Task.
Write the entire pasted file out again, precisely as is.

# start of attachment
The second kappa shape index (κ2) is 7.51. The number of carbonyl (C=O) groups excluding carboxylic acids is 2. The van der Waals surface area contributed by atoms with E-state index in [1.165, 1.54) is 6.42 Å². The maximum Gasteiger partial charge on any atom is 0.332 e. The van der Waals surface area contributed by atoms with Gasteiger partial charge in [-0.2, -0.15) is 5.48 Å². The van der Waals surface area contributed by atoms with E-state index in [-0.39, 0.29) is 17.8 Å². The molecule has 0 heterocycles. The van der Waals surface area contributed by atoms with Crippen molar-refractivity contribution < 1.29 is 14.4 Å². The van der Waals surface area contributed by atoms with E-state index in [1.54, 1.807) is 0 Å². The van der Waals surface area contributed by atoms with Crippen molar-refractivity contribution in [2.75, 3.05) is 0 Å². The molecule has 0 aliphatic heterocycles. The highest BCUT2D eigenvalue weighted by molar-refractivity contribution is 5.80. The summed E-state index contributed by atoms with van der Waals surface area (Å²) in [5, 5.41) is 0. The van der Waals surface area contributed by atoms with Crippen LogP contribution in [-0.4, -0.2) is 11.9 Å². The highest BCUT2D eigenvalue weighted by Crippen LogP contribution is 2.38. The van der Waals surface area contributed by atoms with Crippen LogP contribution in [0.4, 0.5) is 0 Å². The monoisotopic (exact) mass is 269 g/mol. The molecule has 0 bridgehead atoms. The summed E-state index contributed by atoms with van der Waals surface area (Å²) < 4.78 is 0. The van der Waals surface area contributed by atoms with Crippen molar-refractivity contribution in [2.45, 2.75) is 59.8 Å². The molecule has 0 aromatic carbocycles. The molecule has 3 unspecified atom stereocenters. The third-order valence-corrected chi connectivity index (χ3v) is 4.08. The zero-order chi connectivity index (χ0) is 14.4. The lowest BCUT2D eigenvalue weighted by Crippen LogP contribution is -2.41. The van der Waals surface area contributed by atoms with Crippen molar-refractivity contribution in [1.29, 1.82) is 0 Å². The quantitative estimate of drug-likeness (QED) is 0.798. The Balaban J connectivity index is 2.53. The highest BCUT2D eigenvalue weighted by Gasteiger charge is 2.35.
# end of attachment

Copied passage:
The second kappa shape index (κ2) is 7.51. The number of carbonyl (C=O) groups excluding carboxylic acids is 2. The van der Waals surface area contributed by atoms with E-state index in [1.165, 1.54) is 6.42 Å². The maximum Gasteiger partial charge on any atom is 0.332 e. The van der Waals surface area contributed by atoms with Gasteiger partial charge in [-0.2, -0.15) is 5.48 Å². The van der Waals surface area contributed by atoms with E-state index in [-0.39, 0.29) is 17.8 Å². The molecule has 0 heterocycles. The van der Waals surface area contributed by atoms with Crippen molar-refractivity contribution < 1.29 is 14.4 Å². The van der Waals surface area contributed by atoms with E-state index in [1.54, 1.807) is 0 Å². The van der Waals surface area contributed by atoms with Crippen molar-refractivity contribution in [2.75, 3.05) is 0 Å². The molecule has 0 aliphatic heterocycles. The highest BCUT2D eigenvalue weighted by molar-refractivity contribution is 5.80. The summed E-state index contributed by atoms with van der Waals surface area (Å²) in [5, 5.41) is 0. The van der Waals surface area contributed by atoms with Crippen LogP contribution in [-0.4, -0.2) is 11.9 Å². The highest BCUT2D eigenvalue weighted by Crippen LogP contribution is 2.38. The van der Waals surface area contributed by atoms with Crippen LogP contribution in [0.4, 0.5) is 0 Å². The monoisotopic (exact) mass is 269 g/mol. The molecule has 0 bridgehead atoms. The summed E-state index contributed by atoms with van der Waals surface area (Å²) < 4.78 is 0. The van der Waals surface area contributed by atoms with Crippen molar-refractivity contribution in [2.45, 2.75) is 59.8 Å². The molecule has 0 aromatic carbocycles. The molecule has 3 unspecified atom stereocenters. The third-order valence-corrected chi connectivity index (χ3v) is 4.08. The zero-order chi connectivity index (χ0) is 14.4. The lowest BCUT2D eigenvalue weighted by Crippen LogP contribution is -2.41. The van der Waals surface area contributed by atoms with Crippen molar-refractivity contribution in [1.29, 1.82) is 0 Å². The quantitative estimate of drug-likeness (QED) is 0.798. The Balaban J connectivity index is 2.53. The highest BCUT2D eigenvalue weighted by Gasteiger charge is 2.35.